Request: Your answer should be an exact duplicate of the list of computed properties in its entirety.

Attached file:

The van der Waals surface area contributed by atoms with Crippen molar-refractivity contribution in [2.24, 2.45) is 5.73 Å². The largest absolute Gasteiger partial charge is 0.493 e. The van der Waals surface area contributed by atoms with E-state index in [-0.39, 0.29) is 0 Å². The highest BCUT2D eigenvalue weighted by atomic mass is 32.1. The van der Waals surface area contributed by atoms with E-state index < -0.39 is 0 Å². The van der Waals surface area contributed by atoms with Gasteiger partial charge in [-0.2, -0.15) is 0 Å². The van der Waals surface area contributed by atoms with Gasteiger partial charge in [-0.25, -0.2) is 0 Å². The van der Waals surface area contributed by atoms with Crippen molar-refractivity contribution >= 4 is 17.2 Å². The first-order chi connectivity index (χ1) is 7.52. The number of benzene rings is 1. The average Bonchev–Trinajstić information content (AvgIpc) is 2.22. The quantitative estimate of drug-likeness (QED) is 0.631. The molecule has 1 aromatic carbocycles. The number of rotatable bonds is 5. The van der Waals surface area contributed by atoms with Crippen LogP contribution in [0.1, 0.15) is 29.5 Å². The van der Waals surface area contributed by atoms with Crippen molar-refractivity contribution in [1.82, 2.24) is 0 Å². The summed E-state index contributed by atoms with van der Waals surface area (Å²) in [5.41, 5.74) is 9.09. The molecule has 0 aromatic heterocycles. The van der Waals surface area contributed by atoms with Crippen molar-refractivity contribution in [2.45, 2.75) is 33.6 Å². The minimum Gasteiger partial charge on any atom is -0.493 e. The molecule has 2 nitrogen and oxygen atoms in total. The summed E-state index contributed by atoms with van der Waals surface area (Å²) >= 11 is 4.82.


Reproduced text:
The van der Waals surface area contributed by atoms with Crippen molar-refractivity contribution in [2.24, 2.45) is 5.73 Å². The largest absolute Gasteiger partial charge is 0.493 e. The van der Waals surface area contributed by atoms with E-state index in [-0.39, 0.29) is 0 Å². The highest BCUT2D eigenvalue weighted by atomic mass is 32.1. The van der Waals surface area contributed by atoms with E-state index < -0.39 is 0 Å². The van der Waals surface area contributed by atoms with Gasteiger partial charge in [-0.2, -0.15) is 0 Å². The van der Waals surface area contributed by atoms with Gasteiger partial charge in [-0.25, -0.2) is 0 Å². The van der Waals surface area contributed by atoms with Crippen molar-refractivity contribution >= 4 is 17.2 Å². The first-order chi connectivity index (χ1) is 7.52. The number of benzene rings is 1. The average Bonchev–Trinajstić information content (AvgIpc) is 2.22. The quantitative estimate of drug-likeness (QED) is 0.631. The molecule has 1 aromatic carbocycles. The number of rotatable bonds is 5. The van der Waals surface area contributed by atoms with Crippen LogP contribution in [0.1, 0.15) is 29.5 Å². The van der Waals surface area contributed by atoms with Crippen molar-refractivity contribution in [1.82, 2.24) is 0 Å². The summed E-state index contributed by atoms with van der Waals surface area (Å²) in [5.41, 5.74) is 9.09. The molecule has 0 aromatic heterocycles. The van der Waals surface area contributed by atoms with Crippen molar-refractivity contribution in [2.45, 2.75) is 33.6 Å². The minimum Gasteiger partial charge on any atom is -0.493 e. The molecule has 2 nitrogen and oxygen atoms in total. The summed E-state index contributed by atoms with van der Waals surface area (Å²) >= 11 is 4.82.